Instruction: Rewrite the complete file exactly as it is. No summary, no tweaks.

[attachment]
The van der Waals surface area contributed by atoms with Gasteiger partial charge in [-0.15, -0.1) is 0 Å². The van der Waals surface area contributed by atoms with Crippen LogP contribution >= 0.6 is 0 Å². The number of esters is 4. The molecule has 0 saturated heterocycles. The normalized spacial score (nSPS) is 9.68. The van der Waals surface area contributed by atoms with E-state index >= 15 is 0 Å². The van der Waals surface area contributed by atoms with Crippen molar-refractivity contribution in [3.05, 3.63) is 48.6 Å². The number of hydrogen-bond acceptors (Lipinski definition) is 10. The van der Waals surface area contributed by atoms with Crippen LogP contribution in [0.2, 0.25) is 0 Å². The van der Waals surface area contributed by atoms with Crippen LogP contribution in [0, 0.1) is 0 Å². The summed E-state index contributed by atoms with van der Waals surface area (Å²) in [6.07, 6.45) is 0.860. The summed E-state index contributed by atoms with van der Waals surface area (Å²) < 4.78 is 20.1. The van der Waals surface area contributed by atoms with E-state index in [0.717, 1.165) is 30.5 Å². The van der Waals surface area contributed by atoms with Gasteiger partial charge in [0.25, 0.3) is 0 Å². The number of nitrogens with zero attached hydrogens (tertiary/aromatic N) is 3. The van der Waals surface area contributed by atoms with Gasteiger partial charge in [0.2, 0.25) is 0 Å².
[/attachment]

The van der Waals surface area contributed by atoms with Gasteiger partial charge in [-0.15, -0.1) is 0 Å². The van der Waals surface area contributed by atoms with Crippen LogP contribution >= 0.6 is 0 Å². The number of esters is 4. The molecule has 0 saturated heterocycles. The normalized spacial score (nSPS) is 9.68. The van der Waals surface area contributed by atoms with E-state index >= 15 is 0 Å². The van der Waals surface area contributed by atoms with Crippen molar-refractivity contribution in [3.05, 3.63) is 48.6 Å². The number of hydrogen-bond acceptors (Lipinski definition) is 10. The van der Waals surface area contributed by atoms with Crippen LogP contribution in [0.2, 0.25) is 0 Å². The van der Waals surface area contributed by atoms with Crippen LogP contribution in [0, 0.1) is 0 Å². The summed E-state index contributed by atoms with van der Waals surface area (Å²) in [6.07, 6.45) is 0.860. The summed E-state index contributed by atoms with van der Waals surface area (Å²) < 4.78 is 20.1. The van der Waals surface area contributed by atoms with E-state index in [0.717, 1.165) is 30.5 Å². The van der Waals surface area contributed by atoms with Gasteiger partial charge in [0.25, 0.3) is 0 Å². The number of nitrogens with zero attached hydrogens (tertiary/aromatic N) is 3. The van der Waals surface area contributed by atoms with Gasteiger partial charge in [0.2, 0.25) is 0 Å².